Top 10 Things to Do Before Selling Your Practice
1. Plan Ahead: On average, it takes 6-18 months to sell a dental practice, depending on the practice and location. You will need to give your broker time to properly market the practice and get you the best possible offer. You will need to be patient and continue working while your practice is on the market and not get ahead of yourself when planning your exit from the practice.
2. Meet with your Financial Advisor: Before making the life changing decision to sell your practice, you want to make sure that you can afford to sell and that it is in your best interest. There is no point in listing the practice for sale only to find out later that it does not make financial sense for you to sell. You also need to ask your accountant what the tax ramifications of selling your practice will be and plan for a favorable purchase price allocation.
3. Talk to and Hire a Dental Practice Broker: A reputable broker will guide you through the sale, valuate the practice, assist you with an asking price, market the practice, find a buyer and negotiate a sale. A broker will make the sale process run smoothly and take away the burden finding a qualified buyer while keeping the sale confidential. A good broker can also point you in the direction of financial and legal advisors if needed.
4. Obtain a Practice Valuation: Valuating the practice is a must before selling. Without a proper valuation there is no way guarantee that you are receiving a fair value for your practice. If you list your practice with PI, the valuation fee is waived so there is no added cost to you for obtaining the valuation report.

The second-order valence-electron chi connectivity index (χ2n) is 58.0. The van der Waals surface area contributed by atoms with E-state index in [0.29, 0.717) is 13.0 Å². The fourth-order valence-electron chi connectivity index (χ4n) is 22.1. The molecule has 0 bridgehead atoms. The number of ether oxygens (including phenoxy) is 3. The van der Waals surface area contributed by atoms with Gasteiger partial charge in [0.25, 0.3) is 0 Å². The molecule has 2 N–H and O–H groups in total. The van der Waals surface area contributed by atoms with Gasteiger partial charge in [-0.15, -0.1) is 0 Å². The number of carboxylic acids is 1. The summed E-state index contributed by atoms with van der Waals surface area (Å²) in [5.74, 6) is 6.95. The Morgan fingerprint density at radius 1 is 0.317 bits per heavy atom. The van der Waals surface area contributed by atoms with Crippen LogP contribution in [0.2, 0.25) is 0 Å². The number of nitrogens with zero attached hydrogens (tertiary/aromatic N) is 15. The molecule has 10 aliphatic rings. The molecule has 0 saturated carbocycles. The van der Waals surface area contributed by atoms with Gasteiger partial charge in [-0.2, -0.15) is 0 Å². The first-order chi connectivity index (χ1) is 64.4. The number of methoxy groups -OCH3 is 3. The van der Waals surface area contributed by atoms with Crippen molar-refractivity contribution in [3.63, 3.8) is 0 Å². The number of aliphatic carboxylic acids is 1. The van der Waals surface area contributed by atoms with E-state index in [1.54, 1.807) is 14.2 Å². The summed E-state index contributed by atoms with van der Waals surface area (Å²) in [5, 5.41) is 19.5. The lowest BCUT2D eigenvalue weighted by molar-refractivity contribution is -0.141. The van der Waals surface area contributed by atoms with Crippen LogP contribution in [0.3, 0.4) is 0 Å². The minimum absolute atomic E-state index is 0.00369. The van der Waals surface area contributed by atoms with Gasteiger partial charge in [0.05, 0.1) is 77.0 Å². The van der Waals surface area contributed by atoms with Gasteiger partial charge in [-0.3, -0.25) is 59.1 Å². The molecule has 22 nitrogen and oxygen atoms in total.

5. If you have an Associate, Make sure there is an Employment Contract: If your associate does not want to purchase your practice, you need to protect the practice’s value with an employment contract containing a restrictive covenant and non-solicitation clause. If the associate were to leave before the sale or is not hired by the buyer, not having a restrictive covenant and non-solicitation clause can drive down the value of your practice.
6. Do Not Slow Down: Although you may be mentally ready to retire, you should keep your weekly clinical hours the same as long as you are physically able to. Cutting your hours will reduce production and collection, negatively affecting the value of the practice and selling price by making the practice appear to be in decline.
7. “Weed Out” Your Accounts Receivables: Although this should be done on a regular basis even when you are not contemplating selling, most practices have accounts receivables that should be written off or sent to collections. A high amount of uncollectable accounts can negatively affect the sale and negotiation process.
8. Take a look at your fee schedule: Do an analysis to find out if your fees are comparable to others in the area. If your fees are too low, then raise them now; no buyer wants to have to increase the fees immediately. Additionally, a fee increase will raise your practice income.
9. Revive your Recall System: Often times, older practices become a little lapse with patient recall. Strengthening your recall system will boost your production, patient number and keeps the schedule full thereby making your practice more attractive to potential buyers.
10. Clean up the Clutter and Spruce Up your Office: The practice should look neat and tidy; no one wants to purchase a dingy and out of date office. Making large equipment purchases is not warranted within a year or two of selling your practice, but making sure that the equipment is in good working order and making small, cosmetic updates to the office will enhance its appeal. Something as simple as a fresh coat of paint, new carpeting and updated pictures in the lobby may be all that you need.